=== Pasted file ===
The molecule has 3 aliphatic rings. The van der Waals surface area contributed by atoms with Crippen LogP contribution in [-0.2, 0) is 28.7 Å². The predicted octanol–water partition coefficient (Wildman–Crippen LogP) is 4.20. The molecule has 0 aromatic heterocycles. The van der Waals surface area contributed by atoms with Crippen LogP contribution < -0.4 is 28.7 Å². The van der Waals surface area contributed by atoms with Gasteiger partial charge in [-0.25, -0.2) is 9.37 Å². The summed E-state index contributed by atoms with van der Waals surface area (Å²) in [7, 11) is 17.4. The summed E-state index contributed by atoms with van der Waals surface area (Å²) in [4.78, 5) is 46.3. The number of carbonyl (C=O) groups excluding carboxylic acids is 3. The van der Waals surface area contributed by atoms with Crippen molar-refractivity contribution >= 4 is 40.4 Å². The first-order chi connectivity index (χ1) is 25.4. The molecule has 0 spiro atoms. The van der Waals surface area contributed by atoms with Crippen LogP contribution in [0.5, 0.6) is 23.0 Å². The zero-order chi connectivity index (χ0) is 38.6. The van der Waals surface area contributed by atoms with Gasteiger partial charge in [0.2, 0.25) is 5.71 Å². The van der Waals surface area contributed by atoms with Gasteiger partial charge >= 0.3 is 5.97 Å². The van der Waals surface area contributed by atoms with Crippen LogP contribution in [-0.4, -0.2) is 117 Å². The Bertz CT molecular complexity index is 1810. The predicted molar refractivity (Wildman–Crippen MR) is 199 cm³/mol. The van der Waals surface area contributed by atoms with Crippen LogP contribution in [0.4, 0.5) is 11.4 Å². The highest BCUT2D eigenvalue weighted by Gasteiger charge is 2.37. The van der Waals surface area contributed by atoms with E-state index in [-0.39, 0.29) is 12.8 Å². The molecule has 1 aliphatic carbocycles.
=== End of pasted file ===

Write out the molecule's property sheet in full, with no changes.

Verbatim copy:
The molecule has 3 aliphatic rings. The van der Waals surface area contributed by atoms with Crippen LogP contribution in [-0.2, 0) is 28.7 Å². The predicted octanol–water partition coefficient (Wildman–Crippen LogP) is 4.20. The molecule has 0 aromatic heterocycles. The van der Waals surface area contributed by atoms with Crippen LogP contribution < -0.4 is 28.7 Å². The van der Waals surface area contributed by atoms with Gasteiger partial charge in [-0.25, -0.2) is 9.37 Å². The summed E-state index contributed by atoms with van der Waals surface area (Å²) in [7, 11) is 17.4. The summed E-state index contributed by atoms with van der Waals surface area (Å²) in [4.78, 5) is 46.3. The number of carbonyl (C=O) groups excluding carboxylic acids is 3. The van der Waals surface area contributed by atoms with Crippen molar-refractivity contribution >= 4 is 40.4 Å². The first-order chi connectivity index (χ1) is 25.4. The molecule has 0 spiro atoms. The van der Waals surface area contributed by atoms with Crippen LogP contribution in [0.5, 0.6) is 23.0 Å². The zero-order chi connectivity index (χ0) is 38.6. The van der Waals surface area contributed by atoms with Gasteiger partial charge in [0.2, 0.25) is 5.71 Å². The van der Waals surface area contributed by atoms with Gasteiger partial charge >= 0.3 is 5.97 Å². The van der Waals surface area contributed by atoms with Crippen LogP contribution in [-0.4, -0.2) is 117 Å². The Bertz CT molecular complexity index is 1810. The predicted molar refractivity (Wildman–Crippen MR) is 199 cm³/mol. The van der Waals surface area contributed by atoms with Crippen LogP contribution in [0.4, 0.5) is 11.4 Å². The highest BCUT2D eigenvalue weighted by Gasteiger charge is 2.37. The van der Waals surface area contributed by atoms with E-state index in [-0.39, 0.29) is 12.8 Å². The molecule has 1 aliphatic carbocycles.